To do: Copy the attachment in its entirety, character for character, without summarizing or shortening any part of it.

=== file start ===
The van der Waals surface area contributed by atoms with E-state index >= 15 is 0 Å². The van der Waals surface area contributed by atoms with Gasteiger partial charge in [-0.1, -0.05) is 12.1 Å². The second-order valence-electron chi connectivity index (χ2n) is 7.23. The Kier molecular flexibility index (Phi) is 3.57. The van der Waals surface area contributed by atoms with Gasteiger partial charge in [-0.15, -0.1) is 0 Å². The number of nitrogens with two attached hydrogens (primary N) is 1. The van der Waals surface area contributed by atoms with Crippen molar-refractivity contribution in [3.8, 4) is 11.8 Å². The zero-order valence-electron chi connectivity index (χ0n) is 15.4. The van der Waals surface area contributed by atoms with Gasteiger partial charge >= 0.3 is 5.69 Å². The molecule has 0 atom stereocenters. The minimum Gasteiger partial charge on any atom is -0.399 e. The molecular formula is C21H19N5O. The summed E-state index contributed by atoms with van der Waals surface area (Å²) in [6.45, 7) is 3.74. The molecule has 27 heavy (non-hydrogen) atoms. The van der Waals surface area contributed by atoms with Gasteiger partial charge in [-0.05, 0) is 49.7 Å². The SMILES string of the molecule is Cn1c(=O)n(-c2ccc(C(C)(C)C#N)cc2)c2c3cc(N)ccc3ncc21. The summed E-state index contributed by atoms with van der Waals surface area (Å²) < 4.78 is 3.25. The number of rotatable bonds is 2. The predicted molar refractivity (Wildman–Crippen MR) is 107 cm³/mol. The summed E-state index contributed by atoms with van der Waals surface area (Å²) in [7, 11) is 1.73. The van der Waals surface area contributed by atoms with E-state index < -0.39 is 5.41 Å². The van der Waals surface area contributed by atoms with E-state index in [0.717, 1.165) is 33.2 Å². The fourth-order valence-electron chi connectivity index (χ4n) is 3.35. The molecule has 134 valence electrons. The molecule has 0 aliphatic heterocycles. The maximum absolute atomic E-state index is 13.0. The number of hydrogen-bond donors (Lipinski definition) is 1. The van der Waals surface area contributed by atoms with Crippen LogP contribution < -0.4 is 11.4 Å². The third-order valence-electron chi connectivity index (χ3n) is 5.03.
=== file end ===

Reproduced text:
The van der Waals surface area contributed by atoms with E-state index >= 15 is 0 Å². The van der Waals surface area contributed by atoms with Gasteiger partial charge in [-0.1, -0.05) is 12.1 Å². The second-order valence-electron chi connectivity index (χ2n) is 7.23. The Kier molecular flexibility index (Phi) is 3.57. The van der Waals surface area contributed by atoms with Gasteiger partial charge in [-0.15, -0.1) is 0 Å². The number of nitrogens with two attached hydrogens (primary N) is 1. The van der Waals surface area contributed by atoms with Crippen molar-refractivity contribution in [3.8, 4) is 11.8 Å². The zero-order valence-electron chi connectivity index (χ0n) is 15.4. The van der Waals surface area contributed by atoms with Gasteiger partial charge >= 0.3 is 5.69 Å². The molecule has 0 atom stereocenters. The minimum Gasteiger partial charge on any atom is -0.399 e. The molecular formula is C21H19N5O. The summed E-state index contributed by atoms with van der Waals surface area (Å²) in [6.45, 7) is 3.74. The molecule has 27 heavy (non-hydrogen) atoms. The van der Waals surface area contributed by atoms with Gasteiger partial charge in [-0.05, 0) is 49.7 Å². The SMILES string of the molecule is Cn1c(=O)n(-c2ccc(C(C)(C)C#N)cc2)c2c3cc(N)ccc3ncc21. The summed E-state index contributed by atoms with van der Waals surface area (Å²) < 4.78 is 3.25. The number of rotatable bonds is 2. The predicted molar refractivity (Wildman–Crippen MR) is 107 cm³/mol. The summed E-state index contributed by atoms with van der Waals surface area (Å²) in [7, 11) is 1.73. The van der Waals surface area contributed by atoms with E-state index < -0.39 is 5.41 Å². The van der Waals surface area contributed by atoms with E-state index in [0.717, 1.165) is 33.2 Å². The fourth-order valence-electron chi connectivity index (χ4n) is 3.35. The molecule has 134 valence electrons. The molecule has 0 aliphatic heterocycles. The maximum absolute atomic E-state index is 13.0. The number of hydrogen-bond donors (Lipinski definition) is 1. The van der Waals surface area contributed by atoms with Crippen LogP contribution < -0.4 is 11.4 Å². The third-order valence-electron chi connectivity index (χ3n) is 5.03.